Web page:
The Pollening

The seasonal allergies cometh!
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Adobe Stock.

It sounds like the description of a horror movie. For some people, when the trees, grass, and weeds start to release their pollen and fungi send out their spores, it can certainly feel like it. If you’re among the roughly one in four adults who deals with seasonal allergies, whether mild or severe, you may just be wondering why this is happening. Though annoying, it’s quite interesting what our bodies are doing. An allergy is the immune system’s response to contact with a foreign substance that it deems harmful, even though it isn’t. Pollen is just one of several innocuous particles that triggers our immune systems to release antibodies to combat the invaders we inhale. This typically results in an itchy nose, sneezing, watery eyes, congestion, and other bothersome symptoms that can sap the joy out of an otherwise delightful season.

One of the reasons spring allergies have such a widespread effect is because, currently, trees are producing massive amounts of pollen to ensure reproduction. Since trees can’t move, they rely on the wind to carry their multitudes of minuscule grains to other trees to complete the fertilization process. Kind of feels like we’re having “The Talk” right now, doesn’t it?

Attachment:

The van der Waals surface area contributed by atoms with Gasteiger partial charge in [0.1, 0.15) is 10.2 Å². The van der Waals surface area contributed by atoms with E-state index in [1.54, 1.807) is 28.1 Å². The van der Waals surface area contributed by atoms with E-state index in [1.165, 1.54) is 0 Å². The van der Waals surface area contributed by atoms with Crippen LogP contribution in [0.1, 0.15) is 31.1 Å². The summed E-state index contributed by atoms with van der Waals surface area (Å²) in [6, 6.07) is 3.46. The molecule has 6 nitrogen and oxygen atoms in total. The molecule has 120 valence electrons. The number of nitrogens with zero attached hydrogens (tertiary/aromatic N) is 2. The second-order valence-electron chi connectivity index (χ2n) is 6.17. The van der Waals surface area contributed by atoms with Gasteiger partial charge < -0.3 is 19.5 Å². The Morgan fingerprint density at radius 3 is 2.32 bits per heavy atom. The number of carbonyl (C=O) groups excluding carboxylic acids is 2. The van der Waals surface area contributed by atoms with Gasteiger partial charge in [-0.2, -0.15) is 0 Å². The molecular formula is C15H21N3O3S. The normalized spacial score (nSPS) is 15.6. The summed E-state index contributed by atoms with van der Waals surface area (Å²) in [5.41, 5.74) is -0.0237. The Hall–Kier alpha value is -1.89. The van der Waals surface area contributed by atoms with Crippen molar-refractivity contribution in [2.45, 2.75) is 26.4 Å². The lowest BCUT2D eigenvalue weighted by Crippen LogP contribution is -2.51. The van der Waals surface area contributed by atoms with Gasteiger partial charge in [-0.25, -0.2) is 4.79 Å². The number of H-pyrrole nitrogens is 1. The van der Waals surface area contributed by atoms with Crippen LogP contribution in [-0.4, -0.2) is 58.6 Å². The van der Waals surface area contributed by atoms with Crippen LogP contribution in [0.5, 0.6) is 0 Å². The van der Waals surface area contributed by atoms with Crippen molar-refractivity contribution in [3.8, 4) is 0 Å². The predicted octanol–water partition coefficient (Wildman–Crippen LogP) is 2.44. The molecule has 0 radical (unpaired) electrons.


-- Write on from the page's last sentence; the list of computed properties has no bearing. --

Just when the trees are about done doing their thing, then the grass kicks in and goes through a similar process. That’s why allergy season lasts so long for some. The reasons why some people are affected, and others aren’t—or their response to pollen changes as they age—are varied and complex. The important question isn’t so much why we get seasonal allergies, but how we can alleviate some or all of the discomfort associated with them.

To get some answers, we talked with Dr. Ted Kelbel, a board-certified allergy/ immunology physician with Corewell Health.

It’s good to start by identifying the symptoms, he says, and ruling out first that it’s not a viral infection—which can be tricky at the onset. The difference is that allergies generally make people itch, whether it’s irritated, watery eyes, an itchy nose, or sneezing. And, if these symptoms come on seasonally and correlate with heavy pollen counts, it’s often easy to conclude what’s the culprit.

Treatment typically starts with over- the-counter medications. Recommended to try first are second-generation oral antihistamines, which tend to have longer-lasting relief and are not as sedating. These include Cetirizine (Zyrtec®), Loratadine (Claritin®), and Fexofenadine (Allegra). These offer transient relief and generally start working quickly.

For those with more chronic symptoms, nasal steroids, like Fluticasone (Flonase) and Triamcinolone (Nasacort AQ ), can help. These are also available over the counter and can be used to calm overactive immune responses to allergens. From there, consulting with
a primary care physician or getting a referral to a board-certified allergist
are options, as they can prescribe medications that could be added,
such as nasal antihistamines, ocular antihistamines, or leukotriene blockers.